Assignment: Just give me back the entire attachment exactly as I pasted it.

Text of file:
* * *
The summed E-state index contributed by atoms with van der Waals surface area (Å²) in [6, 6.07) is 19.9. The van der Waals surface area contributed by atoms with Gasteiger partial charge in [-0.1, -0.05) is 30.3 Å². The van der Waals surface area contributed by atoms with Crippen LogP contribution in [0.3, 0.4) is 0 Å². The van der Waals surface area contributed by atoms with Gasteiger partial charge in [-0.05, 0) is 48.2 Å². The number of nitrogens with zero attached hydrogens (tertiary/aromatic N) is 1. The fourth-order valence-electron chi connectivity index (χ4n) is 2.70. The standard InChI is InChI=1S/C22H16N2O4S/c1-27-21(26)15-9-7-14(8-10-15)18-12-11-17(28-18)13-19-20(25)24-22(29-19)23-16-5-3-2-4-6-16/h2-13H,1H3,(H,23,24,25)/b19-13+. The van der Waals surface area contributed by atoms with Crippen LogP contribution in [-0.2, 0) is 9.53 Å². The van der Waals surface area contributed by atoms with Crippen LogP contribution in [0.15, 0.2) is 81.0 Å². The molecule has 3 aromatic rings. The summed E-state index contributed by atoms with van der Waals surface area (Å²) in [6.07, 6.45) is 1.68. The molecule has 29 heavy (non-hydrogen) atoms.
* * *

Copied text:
The summed E-state index contributed by atoms with van der Waals surface area (Å²) in [6, 6.07) is 19.9. The van der Waals surface area contributed by atoms with Gasteiger partial charge in [-0.1, -0.05) is 30.3 Å². The van der Waals surface area contributed by atoms with Crippen LogP contribution in [0.3, 0.4) is 0 Å². The van der Waals surface area contributed by atoms with Gasteiger partial charge in [-0.05, 0) is 48.2 Å². The number of nitrogens with zero attached hydrogens (tertiary/aromatic N) is 1. The fourth-order valence-electron chi connectivity index (χ4n) is 2.70. The standard InChI is InChI=1S/C22H16N2O4S/c1-27-21(26)15-9-7-14(8-10-15)18-12-11-17(28-18)13-19-20(25)24-22(29-19)23-16-5-3-2-4-6-16/h2-13H,1H3,(H,23,24,25)/b19-13+. The van der Waals surface area contributed by atoms with Crippen LogP contribution in [-0.2, 0) is 9.53 Å². The van der Waals surface area contributed by atoms with Crippen LogP contribution in [0.15, 0.2) is 81.0 Å². The molecule has 3 aromatic rings. The summed E-state index contributed by atoms with van der Waals surface area (Å²) in [6.07, 6.45) is 1.68. The molecule has 29 heavy (non-hydrogen) atoms.